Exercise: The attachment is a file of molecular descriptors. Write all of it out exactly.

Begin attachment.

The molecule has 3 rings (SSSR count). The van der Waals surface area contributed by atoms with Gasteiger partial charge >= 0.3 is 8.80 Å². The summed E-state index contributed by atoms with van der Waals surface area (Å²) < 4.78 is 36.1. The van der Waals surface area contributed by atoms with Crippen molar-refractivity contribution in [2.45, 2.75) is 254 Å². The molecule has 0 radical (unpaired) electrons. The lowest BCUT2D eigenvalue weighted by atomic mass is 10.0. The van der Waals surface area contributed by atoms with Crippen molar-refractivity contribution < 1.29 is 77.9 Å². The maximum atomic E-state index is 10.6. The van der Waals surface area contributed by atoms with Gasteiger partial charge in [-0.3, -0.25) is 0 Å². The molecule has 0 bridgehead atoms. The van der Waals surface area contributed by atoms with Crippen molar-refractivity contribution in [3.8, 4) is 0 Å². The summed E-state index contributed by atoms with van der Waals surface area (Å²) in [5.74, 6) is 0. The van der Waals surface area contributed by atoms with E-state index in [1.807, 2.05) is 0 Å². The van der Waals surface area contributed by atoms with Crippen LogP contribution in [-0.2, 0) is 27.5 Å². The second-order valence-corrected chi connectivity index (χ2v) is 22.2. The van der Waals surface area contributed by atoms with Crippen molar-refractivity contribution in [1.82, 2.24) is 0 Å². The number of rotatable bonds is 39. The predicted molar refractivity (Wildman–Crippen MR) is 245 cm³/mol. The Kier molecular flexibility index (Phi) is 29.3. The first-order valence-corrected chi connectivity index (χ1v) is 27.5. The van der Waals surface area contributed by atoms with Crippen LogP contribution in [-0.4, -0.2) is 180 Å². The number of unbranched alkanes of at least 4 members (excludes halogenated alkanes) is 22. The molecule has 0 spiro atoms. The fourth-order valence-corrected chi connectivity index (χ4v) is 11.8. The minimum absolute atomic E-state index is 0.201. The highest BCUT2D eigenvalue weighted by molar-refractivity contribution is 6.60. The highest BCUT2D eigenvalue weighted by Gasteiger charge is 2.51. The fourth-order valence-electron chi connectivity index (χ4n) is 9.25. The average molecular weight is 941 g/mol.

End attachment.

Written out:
The molecule has 3 rings (SSSR count). The van der Waals surface area contributed by atoms with Gasteiger partial charge >= 0.3 is 8.80 Å². The summed E-state index contributed by atoms with van der Waals surface area (Å²) < 4.78 is 36.1. The van der Waals surface area contributed by atoms with Crippen molar-refractivity contribution in [2.45, 2.75) is 254 Å². The molecule has 0 radical (unpaired) electrons. The lowest BCUT2D eigenvalue weighted by atomic mass is 10.0. The van der Waals surface area contributed by atoms with Crippen molar-refractivity contribution < 1.29 is 77.9 Å². The maximum atomic E-state index is 10.6. The van der Waals surface area contributed by atoms with Gasteiger partial charge in [-0.3, -0.25) is 0 Å². The molecule has 0 bridgehead atoms. The van der Waals surface area contributed by atoms with Crippen molar-refractivity contribution in [3.8, 4) is 0 Å². The summed E-state index contributed by atoms with van der Waals surface area (Å²) in [5.74, 6) is 0. The van der Waals surface area contributed by atoms with E-state index in [1.807, 2.05) is 0 Å². The van der Waals surface area contributed by atoms with Crippen LogP contribution in [-0.2, 0) is 27.5 Å². The second-order valence-corrected chi connectivity index (χ2v) is 22.2. The van der Waals surface area contributed by atoms with Crippen molar-refractivity contribution in [1.82, 2.24) is 0 Å². The number of rotatable bonds is 39. The predicted molar refractivity (Wildman–Crippen MR) is 245 cm³/mol. The Kier molecular flexibility index (Phi) is 29.3. The first-order valence-corrected chi connectivity index (χ1v) is 27.5. The van der Waals surface area contributed by atoms with Crippen LogP contribution in [-0.4, -0.2) is 180 Å². The number of unbranched alkanes of at least 4 members (excludes halogenated alkanes) is 22. The molecule has 0 spiro atoms. The fourth-order valence-corrected chi connectivity index (χ4v) is 11.8. The minimum absolute atomic E-state index is 0.201. The highest BCUT2D eigenvalue weighted by molar-refractivity contribution is 6.60. The highest BCUT2D eigenvalue weighted by Gasteiger charge is 2.51. The fourth-order valence-electron chi connectivity index (χ4n) is 9.25. The average molecular weight is 941 g/mol.